2022 Art Therapy Student Exhibition

Please use the link below to visit a digital version of this year's Integrating Arts & Therapy exhibition by first year students in the M. Art Therapy.

2022 Art Therapy Exhibition

To navigate around the exhibition, click on the screen with your mouse and hold it down, you can then move the page around to see left, right, up, down, or to turn around and go back. Click on the white arrows in the black circles to view works or to move from space to space - clicking on the red cross in the red and white circle will open up the artist statement.

A floorplan is provided below to assist.

Art Therapy Exhibition Floorplan

Events Archive

Art Therapy Exhibition 2022

Exhibition: Felt Edge — Whitlam Institute

Our Art Therapy Exhibition - Felt Edge: social justice in contemporary art and therapy, opens today (23 February) at the Margaret Whitlam Galleries. This Exhibition is co-curated by Joy Paton and sessional staff member Anita Lever.

Note: Margaret Whitlam Galleries is open to the public on Wednesdays and Thursdays. This exhibition comprises artworks by staff, students and graduates of the Art Therapy program at Western Sydney University.

Felt Edge

Integrating Arts + Therapy Student Exhibition 2021

This group exhibition showcases artwork projects by Master of Art Therapy students in the subject Integrating Arts and Therapy.

Drawing on concepts from contemporary art and theories of materiality, each work speaks to an aspect of art therapy of interest to the artist/trainee art therapist.

22nd November - 31st December 2021 online here.  

Download the flyer.

For further information, please contact
Dr. Joy Paton,

2021 Social Sciences Week

6th September 3PM-4:30PM
Championing the humanities and social sciences in education: research, policy and partnerships (opens in a new window)

7th September 10AM-11:30AM Tourism, vector, virus: Managing tourism and public health in the wake of the COVID-19 pandemic (opens in a new window)

7th September 12PM-1:30PM
Micro-chips, big pharma, 5G, the virus escaped the lab: the conspiracy theories and misinformation of COVID-19 (opens in a new window)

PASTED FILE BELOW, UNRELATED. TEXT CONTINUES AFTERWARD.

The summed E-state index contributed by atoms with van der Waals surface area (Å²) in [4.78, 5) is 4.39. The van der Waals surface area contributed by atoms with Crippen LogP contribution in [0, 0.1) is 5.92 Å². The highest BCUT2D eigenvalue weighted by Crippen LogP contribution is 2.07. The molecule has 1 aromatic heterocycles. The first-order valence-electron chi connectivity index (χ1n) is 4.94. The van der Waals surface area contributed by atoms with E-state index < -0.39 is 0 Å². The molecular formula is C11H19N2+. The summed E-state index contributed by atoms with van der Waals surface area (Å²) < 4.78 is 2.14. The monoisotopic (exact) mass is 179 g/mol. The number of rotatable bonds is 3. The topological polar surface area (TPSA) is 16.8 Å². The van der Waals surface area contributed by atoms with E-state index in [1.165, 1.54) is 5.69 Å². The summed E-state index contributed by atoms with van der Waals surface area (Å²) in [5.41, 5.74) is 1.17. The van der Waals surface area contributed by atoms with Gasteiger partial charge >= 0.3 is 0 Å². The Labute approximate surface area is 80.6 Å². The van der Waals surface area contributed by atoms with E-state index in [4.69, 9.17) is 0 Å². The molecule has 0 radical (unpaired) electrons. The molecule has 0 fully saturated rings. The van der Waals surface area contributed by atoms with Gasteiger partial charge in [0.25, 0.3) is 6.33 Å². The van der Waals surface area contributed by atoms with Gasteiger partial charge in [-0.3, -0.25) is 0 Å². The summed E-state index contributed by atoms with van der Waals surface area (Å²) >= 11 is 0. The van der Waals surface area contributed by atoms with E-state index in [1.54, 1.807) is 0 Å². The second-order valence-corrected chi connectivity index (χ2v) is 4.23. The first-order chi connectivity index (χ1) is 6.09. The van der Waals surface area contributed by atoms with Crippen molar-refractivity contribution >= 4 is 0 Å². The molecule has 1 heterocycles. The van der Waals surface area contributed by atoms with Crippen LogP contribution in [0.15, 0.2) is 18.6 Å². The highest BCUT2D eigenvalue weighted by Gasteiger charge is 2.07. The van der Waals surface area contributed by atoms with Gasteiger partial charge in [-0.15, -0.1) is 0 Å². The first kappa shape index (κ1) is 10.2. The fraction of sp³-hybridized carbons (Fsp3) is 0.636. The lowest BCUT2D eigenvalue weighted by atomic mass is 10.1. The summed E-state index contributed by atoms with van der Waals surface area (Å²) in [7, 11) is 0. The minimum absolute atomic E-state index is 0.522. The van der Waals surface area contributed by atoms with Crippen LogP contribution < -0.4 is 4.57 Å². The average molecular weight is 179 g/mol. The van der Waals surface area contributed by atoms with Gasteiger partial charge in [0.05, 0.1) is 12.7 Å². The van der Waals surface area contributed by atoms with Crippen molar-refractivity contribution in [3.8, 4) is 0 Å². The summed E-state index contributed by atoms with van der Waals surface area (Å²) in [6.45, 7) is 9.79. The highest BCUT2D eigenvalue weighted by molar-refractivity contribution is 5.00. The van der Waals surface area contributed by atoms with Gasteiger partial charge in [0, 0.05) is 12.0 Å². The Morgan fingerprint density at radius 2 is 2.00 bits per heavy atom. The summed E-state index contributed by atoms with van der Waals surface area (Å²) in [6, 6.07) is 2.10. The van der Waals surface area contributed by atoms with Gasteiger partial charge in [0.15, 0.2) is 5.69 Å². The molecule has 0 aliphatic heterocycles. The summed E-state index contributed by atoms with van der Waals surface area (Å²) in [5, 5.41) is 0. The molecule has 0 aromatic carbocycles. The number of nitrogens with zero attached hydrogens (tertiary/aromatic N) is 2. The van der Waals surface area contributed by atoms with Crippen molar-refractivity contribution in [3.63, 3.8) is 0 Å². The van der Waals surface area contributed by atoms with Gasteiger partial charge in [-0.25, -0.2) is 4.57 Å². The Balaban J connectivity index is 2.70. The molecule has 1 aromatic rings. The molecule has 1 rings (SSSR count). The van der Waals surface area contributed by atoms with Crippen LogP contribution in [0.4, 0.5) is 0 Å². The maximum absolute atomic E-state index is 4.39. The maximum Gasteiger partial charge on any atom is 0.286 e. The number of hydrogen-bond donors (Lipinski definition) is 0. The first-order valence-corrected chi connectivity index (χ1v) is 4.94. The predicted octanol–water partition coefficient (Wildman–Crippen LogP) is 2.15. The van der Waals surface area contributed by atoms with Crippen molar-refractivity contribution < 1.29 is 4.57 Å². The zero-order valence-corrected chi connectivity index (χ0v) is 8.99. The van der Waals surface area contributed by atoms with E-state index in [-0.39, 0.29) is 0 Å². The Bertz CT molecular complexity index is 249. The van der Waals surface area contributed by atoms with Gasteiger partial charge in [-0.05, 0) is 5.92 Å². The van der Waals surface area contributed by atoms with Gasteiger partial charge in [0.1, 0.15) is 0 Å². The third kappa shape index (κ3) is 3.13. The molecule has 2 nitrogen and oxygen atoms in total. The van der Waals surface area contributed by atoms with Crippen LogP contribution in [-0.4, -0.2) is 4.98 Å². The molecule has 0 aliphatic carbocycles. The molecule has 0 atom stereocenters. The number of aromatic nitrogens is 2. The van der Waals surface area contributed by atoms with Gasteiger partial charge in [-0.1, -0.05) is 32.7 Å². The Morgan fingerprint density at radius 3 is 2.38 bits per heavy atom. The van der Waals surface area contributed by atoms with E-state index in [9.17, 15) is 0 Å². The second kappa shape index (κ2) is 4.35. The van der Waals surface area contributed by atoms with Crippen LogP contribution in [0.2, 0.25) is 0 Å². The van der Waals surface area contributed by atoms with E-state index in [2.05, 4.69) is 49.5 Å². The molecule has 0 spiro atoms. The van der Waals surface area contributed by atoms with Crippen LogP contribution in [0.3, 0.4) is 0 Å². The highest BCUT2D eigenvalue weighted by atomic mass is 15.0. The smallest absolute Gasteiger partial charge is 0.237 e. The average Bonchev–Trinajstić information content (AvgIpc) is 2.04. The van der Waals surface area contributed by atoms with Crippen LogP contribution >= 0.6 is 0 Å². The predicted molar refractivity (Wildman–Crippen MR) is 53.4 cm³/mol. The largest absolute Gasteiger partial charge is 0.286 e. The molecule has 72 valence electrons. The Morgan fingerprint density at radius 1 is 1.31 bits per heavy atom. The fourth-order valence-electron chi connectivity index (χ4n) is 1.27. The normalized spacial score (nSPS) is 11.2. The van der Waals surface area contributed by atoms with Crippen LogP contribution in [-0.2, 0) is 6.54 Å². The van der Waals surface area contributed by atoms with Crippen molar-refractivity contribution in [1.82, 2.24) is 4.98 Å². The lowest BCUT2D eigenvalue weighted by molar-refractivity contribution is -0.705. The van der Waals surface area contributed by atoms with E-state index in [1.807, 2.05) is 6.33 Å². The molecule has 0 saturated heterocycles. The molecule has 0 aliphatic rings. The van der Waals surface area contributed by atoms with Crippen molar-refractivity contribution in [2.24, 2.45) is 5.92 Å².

7th September 2PM-4PM
Muslim women's narratives and representations: Creative methodologies and expressions for Social Justice (opens in a new window)

8th September 10AM-11:30AM
Researching automated worlds (opens in a new window)

8th September 2PM-3:30PM
People, heat, dust and the stars: Social Science at the extremities (opens in a new window)

9th September 10AM-11:30AM
Sociology and disability justice: Transforming our world (opens in a new window)

10th September 10AM-12PM
Critical race theory: Transforming disciplinary knowledge in humanities and social sciences (HASS)

For full details on each event and how to register or attend, download the Western Sydney University Social Sciences Week flyer (PDF, 1973.24 KB) . (opens in a new window)

Integrating Arts + Therapy Student Exhibition 2020

This group exhibition showcases artwork projects by Master of Art Therapy students in the subject Integrating Arts and Therapy.

Drawing on concepts from contemporary art and theories of materiality, each work speaks to an aspect of art therapy of interest to the artist/trainee art therapist.

The physical exhibition can be viewed at the Parramatta South Campus, Lower Ground, Science Building (EHa). You can also visit the exhibition online, via a 360 degree virtual tour.(opens in a new window)

Student videos:
Morgana Thomas - Clay
Jams Yau - Free Hong Kong

For further information, please contact
Dr. Joy Paton,
or Anita Lever,